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The Journal Gazette

Saturday, June 30, 2018 1:00 am

Book on Magnavox history enters 2nd printing

Charlotte Stefanski | The Journal Gazette

Because of several ownership changes and operations spanning from California to Virginia, many people had no idea the scope of what Magnavox did.

That's why, 10 years ago, James Smith, former president of Magnavox's Fort Wayne Division, thought having a book to document the company's history would be worthwhile.

Today, the book, “Magnavox Government and Industrial Electronics Company, 1951-1991: A Legacy of Pride and Excellence,” is on to its second printing.

After eight years of research, authors Daniel Aldred and David Peterson wrote the 330-page hardcover book, which was first released in November 2017. Smith died in 2014.

The decision to reprint the book came from growing inquiries about what Magnavox did, former Vice President-Treasurer Tony Hausfeld said.

Most of the curiosity came from the family of former employees who wanted to know more about the role their relatives had in the company. 

“Anybody from Fort Wayne, you could say, 'You know anybody from Magnavox?' and they'll go, 'Oh yeah. I know so-and-so,'” Hausfeld said.

More than 200 books have been sold so far. The project is not-for-profit, and all revenue will be donated to the History Center.

Written with an engineer emphasis, the book shares the company's history chronologically, but mostly provides information on various types of products and projects, which range from commercial and agricultural to medical and military.

Magnavox relocated to Fort Wayne from California in 1932. The company, which originally manufactured loudspeakers, made the move to be closer to the city's copper mills, according to the book.

By the 1940s, Fort Wayne's Magnavox division began working alongside the Department of Defense, creating often-classified military systems and devices for both the department and NATO countries.

Magnavox's annual sales exceeded $650 million and the company employed more than 7,000 people during its 40-year legacy.

Not only known for military systems, the company had success with products including the fax machine and global positioning systems.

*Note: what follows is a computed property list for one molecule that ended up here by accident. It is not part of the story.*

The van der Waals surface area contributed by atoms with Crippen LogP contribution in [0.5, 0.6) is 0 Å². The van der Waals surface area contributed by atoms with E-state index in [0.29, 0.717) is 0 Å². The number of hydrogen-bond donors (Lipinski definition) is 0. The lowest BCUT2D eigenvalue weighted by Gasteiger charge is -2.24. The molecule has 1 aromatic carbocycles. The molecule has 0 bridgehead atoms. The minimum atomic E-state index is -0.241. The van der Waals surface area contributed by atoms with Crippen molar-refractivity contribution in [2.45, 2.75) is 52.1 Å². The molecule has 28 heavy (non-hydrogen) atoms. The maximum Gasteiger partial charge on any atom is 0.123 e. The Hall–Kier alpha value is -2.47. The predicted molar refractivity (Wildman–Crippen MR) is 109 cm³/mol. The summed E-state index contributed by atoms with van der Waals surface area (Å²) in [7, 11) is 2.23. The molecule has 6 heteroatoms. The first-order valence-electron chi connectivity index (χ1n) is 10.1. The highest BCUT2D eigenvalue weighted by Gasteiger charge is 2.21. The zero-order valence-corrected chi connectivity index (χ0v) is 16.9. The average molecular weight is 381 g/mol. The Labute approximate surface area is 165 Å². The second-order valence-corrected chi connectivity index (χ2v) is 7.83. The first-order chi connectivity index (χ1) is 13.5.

Gathering information for the book was no small task. Both Hausfeld and Peterson said co-author Daniel Aldred spent a lot of time digging through archives at the History Center.

The authors also contacted many people within different departments of the company to help write different sections of the book.

Halfway through the research, Peterson said Aldred almost gave up, as he didn't want to accidentally publish any classified information.

However, an office at the Pentagon reviewed their work and gave them the green light.

“It was an unbelievable task these guys did,” Hausfeld said.

“Interviewing, calling people, and trying to get people to do something, and that's the thing I admire about these guys. They put something together that's unbelievable,” he added.

Both authors, now retired from the company, still live in Fort Wayne. With the book, Aldred, Peterson and Hausfeld hope to keep the Magnavox legacy alive.

“They were such a big part of this community, I mean, you're talking about 7,000 employees,” Hausfeld said. “We want to maintain the legacy, to the extent that people can still enjoy what happened back then, and remember their jobs as engineers.”

The book costs $48 and can be purchased or reviewed at the History Center and its website www.fwhistorycenter.com/wordpress. You can also email magnavoxlegacy@gmail.com for an order form.

The Allen County Public Library has two copies available to check out.

cstefanski@jg.net